ADJUSTING THE NECK
The neck bears the tension of the strings. The curvature of the neck is subtly affected not
only by the tuning state and string gauge, but also by changes in temperature and humidity. For this reason, the neck contains an internal truss rod that allows the curvature
to be precisely adjusted.
8th fret
Tune the strings accurately, hold the guitar in playing position, then press the first string
at the first fret and at the fret that is nearest to the point where the neck joins the body,
as shown in Fig. 1. (It will be more convenient to use a capo at the first fret.) Measure
the gap between the string and fret at the eighth fret. Do the same for the sixth (lowest)
string. For each string, the gap should be in the range of 0.3-0.5 mm (a slight bow in
the neck). Although symptoms may vary depending on the type of neck and on how the
neck is joined to the body, problems such as excessive string height, string buzz for high
notes, or intonation difficulties may occur due to an excessively bowed neck (Fig. 2 A),
which will cause this gap to be larger. Conversely, problems such as insufficient string
height, string buzz for low notes, or muted notes may be due to a neck that is bowed
in the reverse direction (Fig. 2 B), which will cause this gap to be smaller. Try to refrain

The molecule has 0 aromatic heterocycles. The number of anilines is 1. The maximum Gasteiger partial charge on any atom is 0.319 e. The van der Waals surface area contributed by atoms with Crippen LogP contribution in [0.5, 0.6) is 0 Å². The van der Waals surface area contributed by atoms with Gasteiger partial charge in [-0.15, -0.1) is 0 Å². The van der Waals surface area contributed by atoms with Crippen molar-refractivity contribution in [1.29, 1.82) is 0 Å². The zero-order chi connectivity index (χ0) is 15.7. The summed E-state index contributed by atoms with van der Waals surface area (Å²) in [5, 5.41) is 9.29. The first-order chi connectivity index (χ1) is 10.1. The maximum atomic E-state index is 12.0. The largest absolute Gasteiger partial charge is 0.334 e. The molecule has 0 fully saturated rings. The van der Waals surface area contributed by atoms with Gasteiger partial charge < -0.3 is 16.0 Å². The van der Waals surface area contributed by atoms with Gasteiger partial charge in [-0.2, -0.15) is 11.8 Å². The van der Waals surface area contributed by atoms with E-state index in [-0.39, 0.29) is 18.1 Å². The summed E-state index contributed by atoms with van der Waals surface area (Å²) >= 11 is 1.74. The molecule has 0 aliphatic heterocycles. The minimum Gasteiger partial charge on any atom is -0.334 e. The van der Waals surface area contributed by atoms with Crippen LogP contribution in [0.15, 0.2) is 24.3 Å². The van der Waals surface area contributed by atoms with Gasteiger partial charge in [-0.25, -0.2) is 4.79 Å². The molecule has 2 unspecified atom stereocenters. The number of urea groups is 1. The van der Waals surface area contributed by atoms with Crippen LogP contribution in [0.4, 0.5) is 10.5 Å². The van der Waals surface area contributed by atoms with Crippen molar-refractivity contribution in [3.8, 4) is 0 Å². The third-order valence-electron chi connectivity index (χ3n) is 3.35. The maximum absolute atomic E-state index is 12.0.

from simply making a visual judgment. Rather, determine the problem based on the
symptoms that occur, and make the appropriate adjustment. The truss rod nut is located
at the headstock end of the neck. Using the Allen wrench or socket wrench included with
the guitar, tighten the nut toward the right (Fig. 3 C) if you want to bend the neck in the
convex direction, or loosen the nut toward the left (Fig. 3 D) if you want to bend the neck
in the concave direction. Make adjustments in quarter-turns, alternating steps of tuning
and adjustment.
Fig. 1
Fig. 2
D
C
Caution
You must exercise appropriate care when adjusting the neck. If the truss rod
nut does not turn as you expect, or if you are unable to make adjustments
accurately, do not attempt to force the adjustment; contact your dealer or the
Ibanez company.
D
Fig. 3
PICKUPS
By adjusting the pickup height, you can make fine adjustments to the volume and tone. For
a commonly used pickup height, adjust the adjustment screws (Fig. 4 E) on both sides of
the pickup with a Phillip screwdriver to create a space of 2-5 mm between the pickup/pole
piece and the strings pressed at the last fret. However, this adjustment will depend on your
playing style or on the characteristics of your amp, so you should make this adjustment while
listening to the actual sound. For pickups of the type that allows the pole piece to be adjusted,
you can correct the volume balance for each string. (Note that you can only make adjustment
within a given adjustment range.) Depending on the type of pole piece, use either an Allen
wrench (Fig. 4 F) or a slot head screwdriver, whichever is suited for the pickups.
C
E
F
E
Fig. 4
The volume will increase as the distance between the pickup and string decreases, but if
the spacing is too close, you may get cracked sounds or the string may buzz due to the
magnetic field of the pickup. Conversely, increasing the distance between the string and
pickup will produce a clearer sound with less distortion, but the high-frequency range
may be attenuated and the volume may drop.